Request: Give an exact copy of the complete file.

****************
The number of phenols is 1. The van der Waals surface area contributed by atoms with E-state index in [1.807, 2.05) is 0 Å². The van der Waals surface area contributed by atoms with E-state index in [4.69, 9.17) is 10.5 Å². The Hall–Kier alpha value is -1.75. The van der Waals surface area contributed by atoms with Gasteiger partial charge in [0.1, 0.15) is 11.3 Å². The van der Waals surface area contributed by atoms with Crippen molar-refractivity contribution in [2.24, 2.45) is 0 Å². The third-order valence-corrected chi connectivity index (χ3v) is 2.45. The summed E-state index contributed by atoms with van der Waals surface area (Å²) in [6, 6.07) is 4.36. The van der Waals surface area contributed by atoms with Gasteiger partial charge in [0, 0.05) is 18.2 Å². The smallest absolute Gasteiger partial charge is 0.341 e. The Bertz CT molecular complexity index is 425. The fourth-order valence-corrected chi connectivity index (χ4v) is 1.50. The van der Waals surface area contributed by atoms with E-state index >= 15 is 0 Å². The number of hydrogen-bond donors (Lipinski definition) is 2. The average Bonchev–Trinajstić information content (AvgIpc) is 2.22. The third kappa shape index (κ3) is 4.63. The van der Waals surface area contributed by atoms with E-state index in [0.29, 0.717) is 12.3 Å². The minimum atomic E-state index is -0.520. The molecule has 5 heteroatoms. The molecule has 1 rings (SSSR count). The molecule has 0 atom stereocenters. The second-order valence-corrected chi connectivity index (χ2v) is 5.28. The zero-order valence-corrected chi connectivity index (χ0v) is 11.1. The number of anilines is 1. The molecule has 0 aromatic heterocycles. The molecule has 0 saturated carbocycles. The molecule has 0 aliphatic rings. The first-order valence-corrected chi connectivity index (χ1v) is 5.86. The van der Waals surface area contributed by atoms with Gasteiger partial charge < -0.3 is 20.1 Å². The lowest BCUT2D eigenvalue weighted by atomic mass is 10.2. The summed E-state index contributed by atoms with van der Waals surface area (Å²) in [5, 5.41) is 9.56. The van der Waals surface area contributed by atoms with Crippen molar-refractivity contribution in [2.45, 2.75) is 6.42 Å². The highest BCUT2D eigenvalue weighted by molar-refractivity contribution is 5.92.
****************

The number of phenols is 1. The van der Waals surface area contributed by atoms with E-state index in [1.807, 2.05) is 0 Å². The van der Waals surface area contributed by atoms with E-state index in [4.69, 9.17) is 10.5 Å². The Hall–Kier alpha value is -1.75. The van der Waals surface area contributed by atoms with Gasteiger partial charge in [0.1, 0.15) is 11.3 Å². The van der Waals surface area contributed by atoms with Crippen molar-refractivity contribution in [2.24, 2.45) is 0 Å². The third-order valence-corrected chi connectivity index (χ3v) is 2.45. The summed E-state index contributed by atoms with van der Waals surface area (Å²) in [6, 6.07) is 4.36. The van der Waals surface area contributed by atoms with Gasteiger partial charge in [0, 0.05) is 18.2 Å². The smallest absolute Gasteiger partial charge is 0.341 e. The Bertz CT molecular complexity index is 425. The fourth-order valence-corrected chi connectivity index (χ4v) is 1.50. The van der Waals surface area contributed by atoms with E-state index >= 15 is 0 Å². The number of hydrogen-bond donors (Lipinski definition) is 2. The average Bonchev–Trinajstić information content (AvgIpc) is 2.22. The third kappa shape index (κ3) is 4.63. The van der Waals surface area contributed by atoms with E-state index in [0.29, 0.717) is 12.3 Å². The minimum atomic E-state index is -0.520. The molecule has 5 heteroatoms. The molecule has 1 rings (SSSR count). The molecule has 0 atom stereocenters. The second-order valence-corrected chi connectivity index (χ2v) is 5.28. The zero-order valence-corrected chi connectivity index (χ0v) is 11.1. The number of anilines is 1. The molecule has 0 aromatic heterocycles. The molecule has 0 saturated carbocycles. The molecule has 0 aliphatic rings. The first-order valence-corrected chi connectivity index (χ1v) is 5.86. The van der Waals surface area contributed by atoms with Gasteiger partial charge < -0.3 is 20.1 Å². The lowest BCUT2D eigenvalue weighted by atomic mass is 10.2. The summed E-state index contributed by atoms with van der Waals surface area (Å²) in [5, 5.41) is 9.56. The van der Waals surface area contributed by atoms with Crippen molar-refractivity contribution in [2.45, 2.75) is 6.42 Å². The highest BCUT2D eigenvalue weighted by molar-refractivity contribution is 5.92.